But a study published in June suggests that the things that really make the difference — between prison and college, success and failure, sometimes even life and death — are money and family.

                Alexander is one of the authors of “The Long Shadow,” which explored this scenario: Take two kids of the same age who grew up in the same city — maybe even the same neighborhood. What factors will make the difference for each?

                To find the answer, the Hopkins researchers undertook a massive study. They followed nearly 800 kids in Baltimore — from first grade until their late-20s.

                They found that a child’s fate is in many ways fixed at birth — determined by family strength and the parents’ financial status.

                The kids who got a better start — because their parents were married and working — ended up better off. Most of the poor kids from single-parent families stayed poor.

http://go.uen.org/1Fm

These Teachers Visit Every Student Before School Starts Education Week

                Last Tuesday—eight days before the start of the school year in Henderson County, Ky.—teachers at Cairo Elementary started the morning with a group prayer. Dressed in matching blue T-shirts with the Cairo mascot emblazoned on the front, they prepared to start making house calls.

                The visits, part of a county-wide initiative called Home Visit Blitz, are an effort to help teachers build relationships with students and their families. They started three years ago, and they always happen right before students come back to school in the fall. Like Cairo, most of the elementary and middle schools sent their teachers on home visits last Tuesday, while the high school spread its visits out over three days.

                By the end of the week, teachers had knocked on the door of every student in Henderson County.

http://go.uen.org/1Fp

Keeping student data safe from the marketing machine Marketplace

                In New Hampshire, the state collects the basics about kids; name, race, gender. It also tracks how many days they were suspended from school, and whether or not they are homeless.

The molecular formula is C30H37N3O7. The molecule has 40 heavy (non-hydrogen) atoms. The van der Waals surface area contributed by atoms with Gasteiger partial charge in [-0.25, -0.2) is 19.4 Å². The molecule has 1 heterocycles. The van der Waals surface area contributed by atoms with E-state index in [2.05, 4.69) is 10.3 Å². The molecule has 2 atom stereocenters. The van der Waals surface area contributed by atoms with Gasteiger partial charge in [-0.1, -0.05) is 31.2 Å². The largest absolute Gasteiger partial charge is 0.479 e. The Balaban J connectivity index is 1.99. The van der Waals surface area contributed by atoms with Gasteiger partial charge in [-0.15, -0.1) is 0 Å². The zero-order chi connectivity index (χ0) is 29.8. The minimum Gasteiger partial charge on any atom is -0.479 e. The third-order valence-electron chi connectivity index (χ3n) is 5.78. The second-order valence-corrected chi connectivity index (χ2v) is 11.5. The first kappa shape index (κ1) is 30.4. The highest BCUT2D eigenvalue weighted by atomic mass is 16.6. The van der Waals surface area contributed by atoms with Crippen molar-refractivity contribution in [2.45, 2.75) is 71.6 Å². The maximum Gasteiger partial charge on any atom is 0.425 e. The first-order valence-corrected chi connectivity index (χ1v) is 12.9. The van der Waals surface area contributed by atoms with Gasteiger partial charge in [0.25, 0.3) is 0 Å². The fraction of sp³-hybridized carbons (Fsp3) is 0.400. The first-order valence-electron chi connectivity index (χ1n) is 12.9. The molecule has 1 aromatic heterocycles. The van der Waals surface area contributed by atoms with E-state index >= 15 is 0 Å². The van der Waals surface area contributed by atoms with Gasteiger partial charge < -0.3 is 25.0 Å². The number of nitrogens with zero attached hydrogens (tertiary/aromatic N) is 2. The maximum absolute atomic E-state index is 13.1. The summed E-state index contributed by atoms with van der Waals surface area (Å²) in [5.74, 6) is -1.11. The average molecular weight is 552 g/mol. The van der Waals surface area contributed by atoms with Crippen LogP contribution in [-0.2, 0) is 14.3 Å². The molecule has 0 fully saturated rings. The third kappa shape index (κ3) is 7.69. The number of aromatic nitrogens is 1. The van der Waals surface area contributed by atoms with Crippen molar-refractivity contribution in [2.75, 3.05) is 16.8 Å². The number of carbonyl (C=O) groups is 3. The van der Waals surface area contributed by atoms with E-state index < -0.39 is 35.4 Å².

But, under its new law, the state is prohibited from collecting information about a kid’s Body Mass Index. It also can’t keep a record about whether she’s pregnant, and it can’t gather kids’ email addresses.

                And that’s just a small part of what the state’s law covers.

                “States have taken a huge step forward in the last two years in really strengthening their capacity to safeguard data,” said Aimee Guidera, head of the Data Quality Campaign,  a non-profit  that is tracking student data laws.

                There are already federal laws in place to help protect student records.

                But, as technology advances and students do more work on computers, a lot of states want more.

http://go.uen.org/1Fu

http://go.uen.org/1Fx (Politico)

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CALENDAR

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USOE Calendar

                http://www.schools.utah.gov/main/CALENDAR.aspx

UEN News

        http://www.uen.org

August 7-8:

                Utah State Board of Education meeting

                250 E 500 South, Salt Lake City

                http://www.schools.utah.gov/board/Meetings/Agenda.aspx

August 14:

                Utah State Charter School Board meeting

                250 E 500 South, Salt Lake City

                http://go.uen.org/1pn

September 16:

                Executive Appropriations Committee meeting

                1 p.m., 210 Senate Building

                http://le.utah.gov/asp/interim/Commit.asp?Year=2014&Com=APPEXE

September 17:

                Education Interim Committee meeting

                2:30 p.m., 30 House Building

                http://le.utah.gov/asp/interim/Commit.asp?Year=2014&Com=INTEDU